5 tips for planning travel this fall

If you’ve been to the airport this summer, you know that travel is back.   As vaccination rates increased and pandemic restrictions lifted, people booked flights for delayed vacations, family reunions and much-needed getaways. By July, traveling for leisure had returned to pre-pandemic levels.  But the delta variant has is making […]

If you’ve been to the airport this summer, you know that travel is back.  

As vaccination rates increased and pandemic restrictions lifted, people booked flights for delayed vacations, family reunions and much-needed getaways. By July, traveling for leisure had returned to pre-pandemic levels

But the delta variant has is making travelers hesitant to book trips again. So how should we go about planning for fall trips and holiday travel?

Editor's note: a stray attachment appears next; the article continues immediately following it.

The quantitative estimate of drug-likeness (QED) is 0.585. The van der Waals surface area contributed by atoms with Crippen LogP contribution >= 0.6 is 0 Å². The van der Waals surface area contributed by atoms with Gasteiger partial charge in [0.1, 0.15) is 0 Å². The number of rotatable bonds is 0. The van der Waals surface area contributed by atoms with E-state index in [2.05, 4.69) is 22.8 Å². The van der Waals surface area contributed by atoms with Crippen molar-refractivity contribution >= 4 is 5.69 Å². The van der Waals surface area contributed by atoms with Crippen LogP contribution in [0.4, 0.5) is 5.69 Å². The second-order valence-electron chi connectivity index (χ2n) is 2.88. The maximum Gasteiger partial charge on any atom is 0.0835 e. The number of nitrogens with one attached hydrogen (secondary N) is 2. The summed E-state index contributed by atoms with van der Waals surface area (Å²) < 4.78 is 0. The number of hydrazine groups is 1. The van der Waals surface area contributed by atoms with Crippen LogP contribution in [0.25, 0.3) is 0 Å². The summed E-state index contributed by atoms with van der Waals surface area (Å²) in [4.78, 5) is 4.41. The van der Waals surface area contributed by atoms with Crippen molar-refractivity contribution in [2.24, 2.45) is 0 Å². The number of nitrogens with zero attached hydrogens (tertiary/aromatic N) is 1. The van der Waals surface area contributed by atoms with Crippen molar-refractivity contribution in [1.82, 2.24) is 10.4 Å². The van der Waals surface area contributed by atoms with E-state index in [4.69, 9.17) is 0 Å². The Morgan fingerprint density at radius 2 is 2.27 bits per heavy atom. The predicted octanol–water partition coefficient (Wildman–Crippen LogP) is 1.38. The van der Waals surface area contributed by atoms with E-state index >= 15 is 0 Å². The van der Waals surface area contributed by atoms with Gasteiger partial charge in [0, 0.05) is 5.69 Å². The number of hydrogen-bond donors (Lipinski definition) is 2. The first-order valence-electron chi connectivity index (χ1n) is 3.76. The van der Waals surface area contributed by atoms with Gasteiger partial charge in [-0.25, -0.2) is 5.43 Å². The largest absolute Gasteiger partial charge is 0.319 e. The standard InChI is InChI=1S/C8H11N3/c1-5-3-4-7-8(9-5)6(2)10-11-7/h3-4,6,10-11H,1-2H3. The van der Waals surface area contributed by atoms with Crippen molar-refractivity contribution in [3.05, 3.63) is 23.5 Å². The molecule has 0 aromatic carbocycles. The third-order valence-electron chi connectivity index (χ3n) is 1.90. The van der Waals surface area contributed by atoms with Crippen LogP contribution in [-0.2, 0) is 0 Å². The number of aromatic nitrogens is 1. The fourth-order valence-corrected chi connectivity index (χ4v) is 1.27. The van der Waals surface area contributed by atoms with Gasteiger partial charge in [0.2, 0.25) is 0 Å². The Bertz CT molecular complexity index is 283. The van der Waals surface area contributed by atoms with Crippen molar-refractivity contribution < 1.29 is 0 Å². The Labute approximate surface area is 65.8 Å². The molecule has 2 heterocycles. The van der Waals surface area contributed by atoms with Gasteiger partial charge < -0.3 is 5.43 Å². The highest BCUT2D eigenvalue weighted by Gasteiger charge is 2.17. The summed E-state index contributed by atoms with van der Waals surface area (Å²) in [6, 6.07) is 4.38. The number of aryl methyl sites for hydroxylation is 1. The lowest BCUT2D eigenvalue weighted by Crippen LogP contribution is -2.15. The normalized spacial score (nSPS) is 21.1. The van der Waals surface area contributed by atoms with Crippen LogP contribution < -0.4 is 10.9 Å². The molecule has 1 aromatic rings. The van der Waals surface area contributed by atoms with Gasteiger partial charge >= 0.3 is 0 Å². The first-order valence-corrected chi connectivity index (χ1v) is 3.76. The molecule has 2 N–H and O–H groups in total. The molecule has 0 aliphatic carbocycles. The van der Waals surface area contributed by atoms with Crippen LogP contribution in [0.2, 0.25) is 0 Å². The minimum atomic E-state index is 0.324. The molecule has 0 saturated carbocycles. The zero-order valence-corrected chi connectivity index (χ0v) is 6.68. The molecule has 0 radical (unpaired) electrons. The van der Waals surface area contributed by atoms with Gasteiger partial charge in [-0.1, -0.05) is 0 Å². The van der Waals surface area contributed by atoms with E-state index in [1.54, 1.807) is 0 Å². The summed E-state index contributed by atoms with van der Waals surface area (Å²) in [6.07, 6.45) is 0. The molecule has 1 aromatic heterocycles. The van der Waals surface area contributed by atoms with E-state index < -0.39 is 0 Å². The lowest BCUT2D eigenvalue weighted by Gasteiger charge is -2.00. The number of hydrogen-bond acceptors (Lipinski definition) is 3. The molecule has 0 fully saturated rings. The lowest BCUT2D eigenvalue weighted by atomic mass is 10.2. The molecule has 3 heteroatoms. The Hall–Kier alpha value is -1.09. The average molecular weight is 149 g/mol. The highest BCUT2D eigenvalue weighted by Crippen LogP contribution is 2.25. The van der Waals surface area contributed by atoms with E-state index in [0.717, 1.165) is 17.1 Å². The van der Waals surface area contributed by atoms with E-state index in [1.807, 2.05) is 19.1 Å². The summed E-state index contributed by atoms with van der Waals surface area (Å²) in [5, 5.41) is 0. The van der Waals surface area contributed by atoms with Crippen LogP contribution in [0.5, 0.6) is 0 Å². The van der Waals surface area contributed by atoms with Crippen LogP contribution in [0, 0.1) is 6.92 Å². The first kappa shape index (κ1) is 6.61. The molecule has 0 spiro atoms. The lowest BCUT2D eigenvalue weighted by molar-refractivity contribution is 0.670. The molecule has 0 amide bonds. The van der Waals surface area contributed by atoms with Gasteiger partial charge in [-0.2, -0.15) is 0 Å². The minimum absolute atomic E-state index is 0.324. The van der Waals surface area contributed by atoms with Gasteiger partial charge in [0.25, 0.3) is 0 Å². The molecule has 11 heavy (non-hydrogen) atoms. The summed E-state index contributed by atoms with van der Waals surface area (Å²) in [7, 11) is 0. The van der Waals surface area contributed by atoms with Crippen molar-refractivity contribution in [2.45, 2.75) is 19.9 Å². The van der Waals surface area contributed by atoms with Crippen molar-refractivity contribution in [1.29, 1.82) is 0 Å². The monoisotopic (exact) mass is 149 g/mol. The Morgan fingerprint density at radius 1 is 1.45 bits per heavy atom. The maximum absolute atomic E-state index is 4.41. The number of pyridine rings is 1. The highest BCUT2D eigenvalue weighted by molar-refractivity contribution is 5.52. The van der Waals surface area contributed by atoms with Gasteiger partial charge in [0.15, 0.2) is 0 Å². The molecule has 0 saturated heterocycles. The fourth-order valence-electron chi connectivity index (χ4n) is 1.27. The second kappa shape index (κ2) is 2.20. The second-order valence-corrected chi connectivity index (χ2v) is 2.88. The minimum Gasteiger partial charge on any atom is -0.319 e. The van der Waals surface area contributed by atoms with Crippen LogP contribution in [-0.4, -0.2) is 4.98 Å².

Host Angela Davis talks with two travel experts about the trends they’re seeing and what you should weigh as you make your fall travel plans. 


  • Nick Serati is the co-founder of Thrifty Traveler in Minneapolis. 

  • Adit Damodaran is an economist at the travel site Hopper

Here are five tips from our guests. To hear more advice from the conversation, use the audio player above.

1) For international travel, plan for COVID testing (and staying put with a positive test)

Currently, the federal government requires that travelers have to have a negative COVID-19 test before a departing flight back to the U.S. Thrifty Traveler co-founder Nick Serati said if your COVID test returns positive, you’ll have to quarantine in whatever country you are visiting at the time.